After completing several flight schools and winter survival school walking across the Sierra Nevada in January, I was assigned to a Strategic Air Command base, which had B-47 bombers. Those days were very stressful as we were prepared each day to launch a mission to deliver a nuclear weapon on the USSR, but only if they attacked us first. Knowing what our response would be, they never did.
In retrospect, ROTC did more to prepare me for a long, satisfying career than did my undergraduate work at Oberlin. I served with pride, with great stress during those cold war days that featured bomb shelters, selecting radiation resistant foods, and radiation free safe locations, now long forgotten. I was part of a deterrent force that kept the USSR at bay during the cold war. Remember Nikita Kruschev at the U.N. Security Council; "We will bury you." They didn’t, due to our efforts. After active duty I served 20 more years flying transport planes to Asia, Europe and countless islands enjoying meeting local citizens and eating local food. In effect, I had two careers simultaneouly; my civilian job and my military career. And in the end, I had a lucrative retirement pay and benefits and a sense of pride in what I had accomplished.
Louis J. Malucci ’55
Lt. Col., USAF, Ret
While I don’t have strong feelings about ROTC on campus, Gina Perez’s “No” arguments strike me as misguided and misleading.
Re: letting young people “commit themselves to lengthy military service before they have had the opportunity to . . . develop their own opinions, values, and beliefs”: The Army ROTC commitment is four years of fulltime military service after graduation. How many students pay off their student loans in just four years? Perhaps it’s immoral to let students commit themselves to burdensome debt before they’re matured enough to make a decision that will affect them for decades—or at any rate not to offer the option of an alternative, shorter-term way to cover their costs.
Re: “military values such as obedience to an authoritarian chain of command”: Military training includes the distinction between lawful and unlawful orders; one must not obey an order to commit a crime. Making informed judgments about when to obey—a professor, an employer, or a police officer, for example—is part of life. The stricter military setting is not for everyone, but few of us enjoy total freedom from a chain of command.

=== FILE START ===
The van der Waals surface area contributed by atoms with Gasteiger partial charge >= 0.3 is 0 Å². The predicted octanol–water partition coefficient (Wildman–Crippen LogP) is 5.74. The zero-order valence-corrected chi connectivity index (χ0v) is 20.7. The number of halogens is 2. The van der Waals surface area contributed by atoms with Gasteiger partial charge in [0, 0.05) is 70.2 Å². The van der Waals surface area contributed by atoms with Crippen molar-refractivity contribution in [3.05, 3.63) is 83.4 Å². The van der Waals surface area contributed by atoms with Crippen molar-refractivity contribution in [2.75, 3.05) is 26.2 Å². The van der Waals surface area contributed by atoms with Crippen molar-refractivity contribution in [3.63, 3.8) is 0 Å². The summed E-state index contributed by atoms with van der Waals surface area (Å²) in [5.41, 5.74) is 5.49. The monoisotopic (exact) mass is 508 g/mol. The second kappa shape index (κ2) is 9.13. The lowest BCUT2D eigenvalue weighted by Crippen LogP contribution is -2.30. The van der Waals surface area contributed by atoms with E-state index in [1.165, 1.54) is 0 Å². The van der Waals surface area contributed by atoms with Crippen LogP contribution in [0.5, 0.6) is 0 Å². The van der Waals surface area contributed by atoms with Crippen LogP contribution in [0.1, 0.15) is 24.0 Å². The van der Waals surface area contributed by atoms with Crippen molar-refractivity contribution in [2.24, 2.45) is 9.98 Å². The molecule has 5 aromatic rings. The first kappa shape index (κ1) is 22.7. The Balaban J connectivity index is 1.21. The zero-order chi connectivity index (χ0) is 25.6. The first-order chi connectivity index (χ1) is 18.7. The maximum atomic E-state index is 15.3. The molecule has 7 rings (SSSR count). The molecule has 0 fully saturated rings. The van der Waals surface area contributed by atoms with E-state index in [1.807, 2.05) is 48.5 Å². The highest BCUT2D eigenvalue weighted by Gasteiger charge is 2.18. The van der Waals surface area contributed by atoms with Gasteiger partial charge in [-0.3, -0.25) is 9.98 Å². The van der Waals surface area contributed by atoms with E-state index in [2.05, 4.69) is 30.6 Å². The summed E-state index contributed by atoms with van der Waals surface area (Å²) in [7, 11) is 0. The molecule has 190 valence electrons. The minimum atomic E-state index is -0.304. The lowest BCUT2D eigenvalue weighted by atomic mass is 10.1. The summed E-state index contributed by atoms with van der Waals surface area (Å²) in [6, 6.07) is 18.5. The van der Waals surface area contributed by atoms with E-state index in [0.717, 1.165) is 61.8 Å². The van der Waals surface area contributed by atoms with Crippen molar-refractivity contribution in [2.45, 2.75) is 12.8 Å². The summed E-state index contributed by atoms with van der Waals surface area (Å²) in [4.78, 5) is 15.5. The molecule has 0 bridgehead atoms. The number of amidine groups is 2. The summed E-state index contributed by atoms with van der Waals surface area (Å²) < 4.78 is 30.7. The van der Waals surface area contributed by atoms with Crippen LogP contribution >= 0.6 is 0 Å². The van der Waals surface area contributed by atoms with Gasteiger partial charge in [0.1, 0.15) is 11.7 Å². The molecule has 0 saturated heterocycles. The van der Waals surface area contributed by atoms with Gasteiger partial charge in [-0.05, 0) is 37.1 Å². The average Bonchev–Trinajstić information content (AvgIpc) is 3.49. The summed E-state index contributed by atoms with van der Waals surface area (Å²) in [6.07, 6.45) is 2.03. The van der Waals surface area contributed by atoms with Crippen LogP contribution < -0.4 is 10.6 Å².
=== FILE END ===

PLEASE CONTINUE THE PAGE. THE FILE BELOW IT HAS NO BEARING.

If these are the main arguments against ROTC at Oberlin, I’d have to be in favor. For students of limited means, it is a way to make college affordable. For students not in ROTC, its presence on campus may help them to develop informed opinions, values, and beliefs instead of relying on stereotypes of something they’ve never encountered.
Sarah Gibbard Cook ’66
I read with amazement the announcement of the Oberlin Project’s grandiose goal of eliminating “carbon emissions” in the fall 2011 issue. I initially forebore from writing, falsely assuming that some knowledgeable alumni with scientific expertise would respond to debunk this latest display of appalling ignorance.
Sadly, none did. Surely this signifies the end of any illusion that Oberlin College represents intellectual accomplishment.
Some basic facts:
Douglas Freeman ’71
The photograph of the bed made of halved eggshells created by artist Alison Karasyk '12 on the back cover of last issue recalled for Trisha Harvey Stevenson '85 a poem she wrote that addressed the unintentional sacrifice made for her comfort. Stevenson, a writer in Virginia, has Multiple Sclerosis, which, among other things, affects her ability to sleep.
I am floating on the feathers of a thousand baby geese.
Tiny geese, who spent four weeks
on the dark side of the moon's curve,
then cracked through pale green shells
to be boiled, skinned, and plucked
and then die, naked, for my comfort.
Where are their beaks?
Pecking in my flesh.
Where are their claws?
Crawling on my skin.
Where are their eyes?
Staring from the corners,
a thousand black holes.
I am adrift on a sea of down
drifting to fractured rest on the fractured comfort
of those who will never wake again.
Little babies, I think, little babies, I thank you,
as I sink into the soft, soft layers of
Trisha Harvey Stevenson '85